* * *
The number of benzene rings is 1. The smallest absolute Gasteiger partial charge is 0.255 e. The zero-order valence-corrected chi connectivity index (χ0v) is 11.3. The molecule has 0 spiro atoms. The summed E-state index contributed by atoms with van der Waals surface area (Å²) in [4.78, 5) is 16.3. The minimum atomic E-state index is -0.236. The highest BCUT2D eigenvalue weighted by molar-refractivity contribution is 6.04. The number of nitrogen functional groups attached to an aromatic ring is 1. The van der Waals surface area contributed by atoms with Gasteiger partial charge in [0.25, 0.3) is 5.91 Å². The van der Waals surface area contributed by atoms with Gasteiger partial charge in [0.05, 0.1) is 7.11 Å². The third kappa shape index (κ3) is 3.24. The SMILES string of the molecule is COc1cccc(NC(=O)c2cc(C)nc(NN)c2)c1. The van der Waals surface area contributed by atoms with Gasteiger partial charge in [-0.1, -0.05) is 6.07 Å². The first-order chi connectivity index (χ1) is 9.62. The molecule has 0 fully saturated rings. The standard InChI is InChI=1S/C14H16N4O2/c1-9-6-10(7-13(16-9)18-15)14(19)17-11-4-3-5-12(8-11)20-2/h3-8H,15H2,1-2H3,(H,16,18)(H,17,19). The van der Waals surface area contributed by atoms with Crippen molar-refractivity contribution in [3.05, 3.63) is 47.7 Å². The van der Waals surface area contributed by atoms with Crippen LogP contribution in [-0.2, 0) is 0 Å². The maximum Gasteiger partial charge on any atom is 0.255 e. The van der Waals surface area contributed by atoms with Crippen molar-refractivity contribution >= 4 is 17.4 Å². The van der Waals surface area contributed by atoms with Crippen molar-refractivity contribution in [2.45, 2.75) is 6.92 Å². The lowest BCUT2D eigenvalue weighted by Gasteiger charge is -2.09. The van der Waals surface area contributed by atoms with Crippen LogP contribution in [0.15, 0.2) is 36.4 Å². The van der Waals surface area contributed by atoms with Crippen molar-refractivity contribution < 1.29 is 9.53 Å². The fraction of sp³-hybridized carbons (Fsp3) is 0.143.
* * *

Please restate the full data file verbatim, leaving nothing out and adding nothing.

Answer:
The number of benzene rings is 1. The smallest absolute Gasteiger partial charge is 0.255 e. The zero-order valence-corrected chi connectivity index (χ0v) is 11.3. The molecule has 0 spiro atoms. The summed E-state index contributed by atoms with van der Waals surface area (Å²) in [4.78, 5) is 16.3. The minimum atomic E-state index is -0.236. The highest BCUT2D eigenvalue weighted by molar-refractivity contribution is 6.04. The number of nitrogen functional groups attached to an aromatic ring is 1. The van der Waals surface area contributed by atoms with Gasteiger partial charge in [0.25, 0.3) is 5.91 Å². The van der Waals surface area contributed by atoms with Gasteiger partial charge in [0.05, 0.1) is 7.11 Å². The third kappa shape index (κ3) is 3.24. The SMILES string of the molecule is COc1cccc(NC(=O)c2cc(C)nc(NN)c2)c1. The van der Waals surface area contributed by atoms with Gasteiger partial charge in [-0.1, -0.05) is 6.07 Å². The first-order chi connectivity index (χ1) is 9.62. The molecule has 0 fully saturated rings. The standard InChI is InChI=1S/C14H16N4O2/c1-9-6-10(7-13(16-9)18-15)14(19)17-11-4-3-5-12(8-11)20-2/h3-8H,15H2,1-2H3,(H,16,18)(H,17,19). The van der Waals surface area contributed by atoms with Crippen molar-refractivity contribution in [3.05, 3.63) is 47.7 Å². The van der Waals surface area contributed by atoms with Crippen LogP contribution in [-0.2, 0) is 0 Å². The maximum Gasteiger partial charge on any atom is 0.255 e. The van der Waals surface area contributed by atoms with Crippen molar-refractivity contribution >= 4 is 17.4 Å². The van der Waals surface area contributed by atoms with Crippen molar-refractivity contribution in [2.45, 2.75) is 6.92 Å². The lowest BCUT2D eigenvalue weighted by Gasteiger charge is -2.09. The van der Waals surface area contributed by atoms with Crippen LogP contribution in [0.15, 0.2) is 36.4 Å². The van der Waals surface area contributed by atoms with Crippen molar-refractivity contribution < 1.29 is 9.53 Å². The fraction of sp³-hybridized carbons (Fsp3) is 0.143.